The E.N.D. is Forgettable
Nicholas Anderson | Friday, September 11, 2009
The Black Eyed Peas are famous for a couple of reasons. Fergie misspells words in lyrics. Will.i.am is the next Bob Dylan, at least according to Pepsi’s recent commercial. There are two other members as well. Between the four of them, they have been a pop powerhouse since the release of 2003’s “Elephunk.”
Will.i.am is clearly the leader and creative force in the group. He has come a long way since he signed his first record contract with Ruthless Records. The Black Eyed Peas just released their fifth album, “The E.N.D. (The Energy Never Dies)”, approaching their new material in an unorthodox fashion. In their own words, “What is an album when you put 12 songs on iTunes … There is no album anymore.” The band is simply embracing the death of an art form that much of the industry is mourning.
Not only do the Black Eyed Peas ditch the concept of an album, they do so while setting the bar incredibly high. Again, in Will.i.am’s words, “[The album] is also the beginning of a whole new cultural birth.” No one is denying their ability to craft pop songs, but rebirthing a culture is an entirely different matter.
Seeing that the group didn’t set out to make an album, it seemed unfair to review it as such. Instead, each song was examined on individual merit. The reviews will be given from two perspectives. A: a listener experiencing the songs in sequential order on a hi-fi stereo system. B: an over enthusiastic partygoer whose shirt is a bit too shiny and cologne a bit too strong.
A: The three leading singles, “Boom Boom Pow,” “Meet Me Halfway,” and “I Gotta Feeling,” present an interesting variety of music. “Boom Boom Pow” and “I Gotta Feeling” are both obvious club bangers and work as such. However, “Boom Boom Pow” holds its entertainment value in a room with fewer sweaty bodies and more natural light. It does so by the merits of its strong bass line, solid production, and intentionally funny lyrics. “I Gotta Feeling” is much less impressive. The production sounds exceptionally repetitive and lyrics fall flat. It doesn’t matter how light hearted a song is supposed to be, listing the days of the week and throwing around some Jewish phrases does not constitute songwriting. “Meet Me Halfway” introduces the world to a BEP ballad. It’s meant as an emotional plea to a lover but comes off as pathetic. It’s the song a guy who has moped about a breakup for a month too long would write.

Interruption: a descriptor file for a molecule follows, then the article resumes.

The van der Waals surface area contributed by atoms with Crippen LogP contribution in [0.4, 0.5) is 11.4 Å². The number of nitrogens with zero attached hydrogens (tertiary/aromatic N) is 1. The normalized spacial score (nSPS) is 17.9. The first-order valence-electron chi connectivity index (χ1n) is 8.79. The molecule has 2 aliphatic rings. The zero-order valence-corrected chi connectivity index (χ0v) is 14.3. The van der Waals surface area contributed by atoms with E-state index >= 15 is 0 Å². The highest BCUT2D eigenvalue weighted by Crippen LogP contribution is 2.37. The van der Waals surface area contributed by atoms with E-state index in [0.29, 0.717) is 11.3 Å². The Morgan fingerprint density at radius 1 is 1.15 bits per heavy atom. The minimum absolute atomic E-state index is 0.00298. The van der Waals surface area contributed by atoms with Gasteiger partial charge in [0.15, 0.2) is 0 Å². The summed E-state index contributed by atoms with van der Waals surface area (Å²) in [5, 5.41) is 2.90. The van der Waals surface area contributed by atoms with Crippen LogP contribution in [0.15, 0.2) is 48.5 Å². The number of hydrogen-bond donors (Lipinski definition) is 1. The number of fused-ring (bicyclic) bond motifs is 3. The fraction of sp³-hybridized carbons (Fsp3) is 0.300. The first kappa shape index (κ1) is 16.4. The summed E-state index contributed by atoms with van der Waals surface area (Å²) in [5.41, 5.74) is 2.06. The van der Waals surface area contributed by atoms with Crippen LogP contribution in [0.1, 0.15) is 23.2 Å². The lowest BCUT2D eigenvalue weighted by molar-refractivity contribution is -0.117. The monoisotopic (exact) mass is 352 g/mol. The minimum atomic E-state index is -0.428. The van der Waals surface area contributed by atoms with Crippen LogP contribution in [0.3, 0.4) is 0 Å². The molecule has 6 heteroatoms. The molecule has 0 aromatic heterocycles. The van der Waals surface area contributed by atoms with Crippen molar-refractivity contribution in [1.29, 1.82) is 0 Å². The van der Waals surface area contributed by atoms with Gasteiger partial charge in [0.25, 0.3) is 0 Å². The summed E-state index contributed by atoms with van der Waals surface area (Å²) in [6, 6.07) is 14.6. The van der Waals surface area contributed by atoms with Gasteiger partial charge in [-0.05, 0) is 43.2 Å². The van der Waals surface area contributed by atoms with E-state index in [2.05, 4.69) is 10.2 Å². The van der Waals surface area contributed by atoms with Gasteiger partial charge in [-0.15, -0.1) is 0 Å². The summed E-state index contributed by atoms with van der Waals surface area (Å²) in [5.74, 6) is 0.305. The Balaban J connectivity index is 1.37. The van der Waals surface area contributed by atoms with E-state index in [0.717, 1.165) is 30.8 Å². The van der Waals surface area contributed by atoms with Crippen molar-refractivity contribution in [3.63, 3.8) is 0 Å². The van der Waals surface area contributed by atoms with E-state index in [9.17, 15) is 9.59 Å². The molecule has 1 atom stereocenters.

B: Oh man, I love these songs! It’s like Fergie is talking about this club! I’m gonna get my dance on! And “Meet Me Halfway” is heavy man. It’s like … heavy.
A: Three songs come off as strong singles. “Imma Be” is one of the more aggressive songs in their catalogue and the repetition apparent within every BEP song doesn’t overstay its welcome, combining for a strong single. “Rock the Body” surpasses mediocre based solely on a sample from The Fresh Prince and DJ Jazzy Jeff. Finally, “Now Generation” creates an impressive sound by looping computer enhanced vocals over a guitar and harmonica. It’s a mildly successful song that at least presents a new sonic texture resembling a hipster mash-up.
B: More Black Eyed Peas! They can’t make a bad song! They’re like the new Beatles, but better!
A: There are nine more song on the album, all more or less forgettable. The most disappointing moment is when it becomes apparent that “Party All the Time” isn’t an Eddie Murphy Cover.
B: I’m just going to dance all night. The Black Eyed Peas know how to party!